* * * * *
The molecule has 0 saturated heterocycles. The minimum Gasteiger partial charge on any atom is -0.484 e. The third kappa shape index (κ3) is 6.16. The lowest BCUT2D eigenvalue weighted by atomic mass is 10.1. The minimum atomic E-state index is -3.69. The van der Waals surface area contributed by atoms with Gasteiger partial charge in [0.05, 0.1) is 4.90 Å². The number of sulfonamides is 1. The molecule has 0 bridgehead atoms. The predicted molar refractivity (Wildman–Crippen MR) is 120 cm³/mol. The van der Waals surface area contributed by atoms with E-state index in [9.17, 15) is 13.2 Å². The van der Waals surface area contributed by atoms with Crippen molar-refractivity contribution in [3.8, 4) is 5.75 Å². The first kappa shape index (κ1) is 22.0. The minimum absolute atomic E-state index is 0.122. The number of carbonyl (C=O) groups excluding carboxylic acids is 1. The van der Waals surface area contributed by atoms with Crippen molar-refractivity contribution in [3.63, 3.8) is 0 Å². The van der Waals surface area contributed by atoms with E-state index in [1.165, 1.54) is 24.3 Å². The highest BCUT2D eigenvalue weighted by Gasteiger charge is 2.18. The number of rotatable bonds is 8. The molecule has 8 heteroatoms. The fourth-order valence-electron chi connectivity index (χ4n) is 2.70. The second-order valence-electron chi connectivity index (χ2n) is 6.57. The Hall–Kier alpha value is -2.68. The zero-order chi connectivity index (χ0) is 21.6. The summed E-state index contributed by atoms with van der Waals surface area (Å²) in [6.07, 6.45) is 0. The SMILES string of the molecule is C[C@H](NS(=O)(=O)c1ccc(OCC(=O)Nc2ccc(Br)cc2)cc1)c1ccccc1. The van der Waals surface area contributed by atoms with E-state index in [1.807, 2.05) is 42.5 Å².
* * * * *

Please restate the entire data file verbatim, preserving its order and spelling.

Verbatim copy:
The molecule has 0 saturated heterocycles. The minimum Gasteiger partial charge on any atom is -0.484 e. The third kappa shape index (κ3) is 6.16. The lowest BCUT2D eigenvalue weighted by atomic mass is 10.1. The minimum atomic E-state index is -3.69. The van der Waals surface area contributed by atoms with Gasteiger partial charge in [0.05, 0.1) is 4.90 Å². The number of sulfonamides is 1. The molecule has 0 bridgehead atoms. The predicted molar refractivity (Wildman–Crippen MR) is 120 cm³/mol. The van der Waals surface area contributed by atoms with E-state index in [9.17, 15) is 13.2 Å². The van der Waals surface area contributed by atoms with Crippen molar-refractivity contribution in [3.8, 4) is 5.75 Å². The first kappa shape index (κ1) is 22.0. The minimum absolute atomic E-state index is 0.122. The number of carbonyl (C=O) groups excluding carboxylic acids is 1. The van der Waals surface area contributed by atoms with Crippen molar-refractivity contribution in [3.63, 3.8) is 0 Å². The van der Waals surface area contributed by atoms with E-state index in [1.165, 1.54) is 24.3 Å². The highest BCUT2D eigenvalue weighted by Gasteiger charge is 2.18. The number of rotatable bonds is 8. The molecule has 8 heteroatoms. The fourth-order valence-electron chi connectivity index (χ4n) is 2.70. The second-order valence-electron chi connectivity index (χ2n) is 6.57. The Hall–Kier alpha value is -2.68. The zero-order chi connectivity index (χ0) is 21.6. The summed E-state index contributed by atoms with van der Waals surface area (Å²) in [6.07, 6.45) is 0. The SMILES string of the molecule is C[C@H](NS(=O)(=O)c1ccc(OCC(=O)Nc2ccc(Br)cc2)cc1)c1ccccc1. The van der Waals surface area contributed by atoms with E-state index in [1.807, 2.05) is 42.5 Å².